Tom Swallow was the founder of the remarkable Flywheel magazine that was produced by prisoners – members of the Muhlberg Motor Club - in the wooden huts of Stalag IVB from 1944 to 1945. School exercise-books carried hand-written articles with colour illustrations from whatever inks the editorial team could produce from stolen materials, like quinine from the medical room; these were stuck into place with fermented millet soup, kept from the meagre camp rations. One copy per issue was produced, to be circulated among members throughout the camp. When extracts were published in hardback format in 1987, the book ran to two reprints, capturing the imagination of a new readership as well as reminding many old soldiers of the privations suffered at German hands.
Swallow donated all his royalties to the British Red Cross Society in appreciation of its efforts on behalf of the prisoners, which had included the provision of a monthly mail contact with home. It was in just this way that he learned – while still a prisoner – that the motorcycle shop in his native Oldbury, in the Black Country, had closed. He promptly wrote to the BSA Company in Birmingham, explaining that when hostilities ended he planned to open a dealership and would appreciate being considered as its agent. To their eternal credit, in the midst of their operation as a major arms and vehicles supplier to the Allied forces, BSA replied and promised to consider his application at the appropriate time.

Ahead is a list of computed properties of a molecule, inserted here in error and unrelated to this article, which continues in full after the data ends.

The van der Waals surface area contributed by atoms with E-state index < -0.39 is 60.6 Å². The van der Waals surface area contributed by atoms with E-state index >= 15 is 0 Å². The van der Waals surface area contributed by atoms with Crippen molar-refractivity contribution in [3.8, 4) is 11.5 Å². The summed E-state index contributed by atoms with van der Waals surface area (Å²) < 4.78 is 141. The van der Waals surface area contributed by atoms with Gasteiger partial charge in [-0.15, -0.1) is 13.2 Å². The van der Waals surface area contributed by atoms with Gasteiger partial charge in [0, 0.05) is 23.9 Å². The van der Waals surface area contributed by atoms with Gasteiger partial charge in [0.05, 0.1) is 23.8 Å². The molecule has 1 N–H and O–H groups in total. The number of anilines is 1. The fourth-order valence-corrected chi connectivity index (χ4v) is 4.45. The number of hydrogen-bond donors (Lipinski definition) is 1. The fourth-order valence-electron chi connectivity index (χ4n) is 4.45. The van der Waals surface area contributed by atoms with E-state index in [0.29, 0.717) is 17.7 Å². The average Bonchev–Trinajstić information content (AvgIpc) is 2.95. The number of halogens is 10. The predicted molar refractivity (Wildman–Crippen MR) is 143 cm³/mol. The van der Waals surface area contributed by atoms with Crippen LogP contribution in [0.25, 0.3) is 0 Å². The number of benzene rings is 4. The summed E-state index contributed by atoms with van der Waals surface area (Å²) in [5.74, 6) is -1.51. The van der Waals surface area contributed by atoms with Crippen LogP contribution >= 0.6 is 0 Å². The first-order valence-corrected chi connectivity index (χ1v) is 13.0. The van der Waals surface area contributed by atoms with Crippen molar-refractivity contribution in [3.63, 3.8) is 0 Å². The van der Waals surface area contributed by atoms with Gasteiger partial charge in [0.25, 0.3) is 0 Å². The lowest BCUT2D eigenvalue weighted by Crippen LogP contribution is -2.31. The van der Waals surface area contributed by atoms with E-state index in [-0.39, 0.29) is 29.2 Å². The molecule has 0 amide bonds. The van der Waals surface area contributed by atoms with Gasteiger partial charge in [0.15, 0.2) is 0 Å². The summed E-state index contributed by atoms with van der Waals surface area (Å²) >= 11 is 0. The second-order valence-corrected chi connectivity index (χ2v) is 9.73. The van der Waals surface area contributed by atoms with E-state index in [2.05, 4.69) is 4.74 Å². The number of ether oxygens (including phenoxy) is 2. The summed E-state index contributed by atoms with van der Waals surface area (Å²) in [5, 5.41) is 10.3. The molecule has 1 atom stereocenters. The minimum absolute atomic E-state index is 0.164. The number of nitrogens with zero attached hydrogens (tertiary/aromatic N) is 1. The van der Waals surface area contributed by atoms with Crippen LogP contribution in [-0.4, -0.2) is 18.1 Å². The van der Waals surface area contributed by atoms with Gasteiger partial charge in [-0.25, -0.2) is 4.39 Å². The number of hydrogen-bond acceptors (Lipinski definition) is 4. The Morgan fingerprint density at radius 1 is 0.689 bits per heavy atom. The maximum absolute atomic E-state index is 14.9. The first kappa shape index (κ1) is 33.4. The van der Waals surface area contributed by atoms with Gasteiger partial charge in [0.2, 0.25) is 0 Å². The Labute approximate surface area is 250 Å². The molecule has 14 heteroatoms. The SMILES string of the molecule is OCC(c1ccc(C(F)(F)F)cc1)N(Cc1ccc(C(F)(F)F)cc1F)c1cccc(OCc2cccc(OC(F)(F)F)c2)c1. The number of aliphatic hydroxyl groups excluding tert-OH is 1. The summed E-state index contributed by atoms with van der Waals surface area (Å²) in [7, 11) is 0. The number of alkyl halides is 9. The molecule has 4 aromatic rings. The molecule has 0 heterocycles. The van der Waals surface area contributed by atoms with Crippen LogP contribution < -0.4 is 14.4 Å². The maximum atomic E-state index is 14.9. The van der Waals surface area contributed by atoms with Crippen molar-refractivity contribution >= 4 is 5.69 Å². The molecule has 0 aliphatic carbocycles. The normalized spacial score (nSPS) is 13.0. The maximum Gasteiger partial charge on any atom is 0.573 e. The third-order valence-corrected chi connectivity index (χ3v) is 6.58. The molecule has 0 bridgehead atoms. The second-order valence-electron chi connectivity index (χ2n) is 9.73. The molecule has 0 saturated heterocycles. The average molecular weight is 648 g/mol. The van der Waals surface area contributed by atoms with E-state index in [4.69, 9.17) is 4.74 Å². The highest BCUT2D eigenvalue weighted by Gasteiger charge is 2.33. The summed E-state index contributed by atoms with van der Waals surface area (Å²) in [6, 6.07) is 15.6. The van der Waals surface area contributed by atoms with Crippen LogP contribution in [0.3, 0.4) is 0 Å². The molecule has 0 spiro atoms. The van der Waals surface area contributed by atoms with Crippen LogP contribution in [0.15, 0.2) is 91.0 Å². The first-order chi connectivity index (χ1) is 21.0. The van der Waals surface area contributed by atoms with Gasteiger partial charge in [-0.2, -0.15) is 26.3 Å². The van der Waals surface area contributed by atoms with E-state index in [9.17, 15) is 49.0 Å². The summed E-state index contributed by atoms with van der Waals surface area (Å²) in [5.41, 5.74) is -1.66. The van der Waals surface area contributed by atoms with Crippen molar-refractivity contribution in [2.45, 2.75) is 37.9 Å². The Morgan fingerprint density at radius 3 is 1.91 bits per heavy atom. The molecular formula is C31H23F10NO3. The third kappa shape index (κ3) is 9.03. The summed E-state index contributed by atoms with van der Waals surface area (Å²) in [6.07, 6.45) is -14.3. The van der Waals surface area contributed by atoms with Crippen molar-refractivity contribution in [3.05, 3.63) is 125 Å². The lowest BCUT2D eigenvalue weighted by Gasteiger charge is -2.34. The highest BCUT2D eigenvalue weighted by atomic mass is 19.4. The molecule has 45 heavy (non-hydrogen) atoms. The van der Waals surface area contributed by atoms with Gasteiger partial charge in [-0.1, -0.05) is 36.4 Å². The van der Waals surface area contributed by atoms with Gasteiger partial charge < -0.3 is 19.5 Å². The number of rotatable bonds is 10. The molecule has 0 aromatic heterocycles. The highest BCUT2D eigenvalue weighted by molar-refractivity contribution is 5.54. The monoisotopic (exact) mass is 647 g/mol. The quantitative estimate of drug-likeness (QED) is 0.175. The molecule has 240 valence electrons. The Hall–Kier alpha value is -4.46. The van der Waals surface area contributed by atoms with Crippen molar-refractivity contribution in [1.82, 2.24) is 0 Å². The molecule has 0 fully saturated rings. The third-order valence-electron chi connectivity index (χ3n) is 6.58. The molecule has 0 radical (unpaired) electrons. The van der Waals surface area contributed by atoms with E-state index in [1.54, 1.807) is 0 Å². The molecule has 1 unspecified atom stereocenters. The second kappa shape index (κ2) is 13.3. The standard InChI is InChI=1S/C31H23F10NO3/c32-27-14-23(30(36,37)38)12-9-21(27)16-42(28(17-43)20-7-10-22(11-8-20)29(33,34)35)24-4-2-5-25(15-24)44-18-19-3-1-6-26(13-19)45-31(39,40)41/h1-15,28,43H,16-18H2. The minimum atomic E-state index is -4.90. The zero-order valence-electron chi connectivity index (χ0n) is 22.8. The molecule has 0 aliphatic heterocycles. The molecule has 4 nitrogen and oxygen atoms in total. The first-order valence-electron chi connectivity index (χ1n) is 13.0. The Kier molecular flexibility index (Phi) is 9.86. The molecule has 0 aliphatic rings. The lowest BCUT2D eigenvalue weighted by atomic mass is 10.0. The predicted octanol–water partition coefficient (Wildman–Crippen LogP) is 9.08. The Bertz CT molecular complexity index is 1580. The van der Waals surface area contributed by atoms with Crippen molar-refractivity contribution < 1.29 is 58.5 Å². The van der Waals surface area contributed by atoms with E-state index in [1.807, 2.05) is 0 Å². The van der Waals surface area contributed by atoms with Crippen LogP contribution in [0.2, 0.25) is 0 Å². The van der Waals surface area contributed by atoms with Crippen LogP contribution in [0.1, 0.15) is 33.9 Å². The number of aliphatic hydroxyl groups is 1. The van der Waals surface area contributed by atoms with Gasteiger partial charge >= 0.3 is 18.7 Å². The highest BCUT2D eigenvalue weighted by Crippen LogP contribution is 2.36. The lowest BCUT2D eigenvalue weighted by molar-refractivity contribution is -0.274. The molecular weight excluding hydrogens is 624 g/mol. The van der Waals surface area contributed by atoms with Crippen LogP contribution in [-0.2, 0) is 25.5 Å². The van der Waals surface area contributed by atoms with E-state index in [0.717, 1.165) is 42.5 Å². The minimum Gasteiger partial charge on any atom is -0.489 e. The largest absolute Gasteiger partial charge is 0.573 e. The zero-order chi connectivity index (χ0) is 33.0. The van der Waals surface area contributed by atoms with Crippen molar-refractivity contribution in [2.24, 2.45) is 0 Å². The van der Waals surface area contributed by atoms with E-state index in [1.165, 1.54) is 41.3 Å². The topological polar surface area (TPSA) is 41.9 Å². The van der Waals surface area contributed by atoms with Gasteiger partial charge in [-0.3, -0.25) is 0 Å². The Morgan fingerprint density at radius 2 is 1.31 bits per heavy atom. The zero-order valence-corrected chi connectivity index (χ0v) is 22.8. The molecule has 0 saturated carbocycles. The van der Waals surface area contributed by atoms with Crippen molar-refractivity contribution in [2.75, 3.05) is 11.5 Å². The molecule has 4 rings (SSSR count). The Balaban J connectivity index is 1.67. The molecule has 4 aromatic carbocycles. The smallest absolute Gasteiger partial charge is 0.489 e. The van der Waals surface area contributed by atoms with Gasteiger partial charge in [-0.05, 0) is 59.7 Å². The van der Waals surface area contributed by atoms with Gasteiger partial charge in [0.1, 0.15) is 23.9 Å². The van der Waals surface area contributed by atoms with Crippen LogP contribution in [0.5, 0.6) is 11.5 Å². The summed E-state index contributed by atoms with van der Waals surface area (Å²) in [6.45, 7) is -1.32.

Swallow spent several months in hospital after liberation and, as a result of the poor prison diet, eventually had to have his colon and ileum removed: "A bit more serious than a colostomy," as he put it. Back home and newly married to his sweetheart Lily, he sold his prized Morgan three-wheeler to buy a derelict site in Oldbury, and told friends that the 10 shillings – 50p – he had left after the purchase was being spent on a spade to dig the foundations and tank pits for his new showrooms.
This was no small task for a man still undergoing treatment, and he was pleased when a curious local asked what he was doing and advised him to move his pumps back a few feet, where the cellars of the old building would provide a pit. He built the premises himself: "Modest, just one small showroom for the bikes and another for the spares," he explained.
In 1951 Tom Swallow Motorcycles, BSA agents for the Oldbury area, opened its doors for business. Free riding tuition was offered to all customers, and when the National RAC-ACU Motorcycle Training Scheme was launched, Swallow ran the local branch and paid for his customers to complete the 12-week course. When crash helmets became generally available, he offered them at net price and paid the Purchase Tax element out of his own profit. "I wanted to see my customers come back," was his explanation.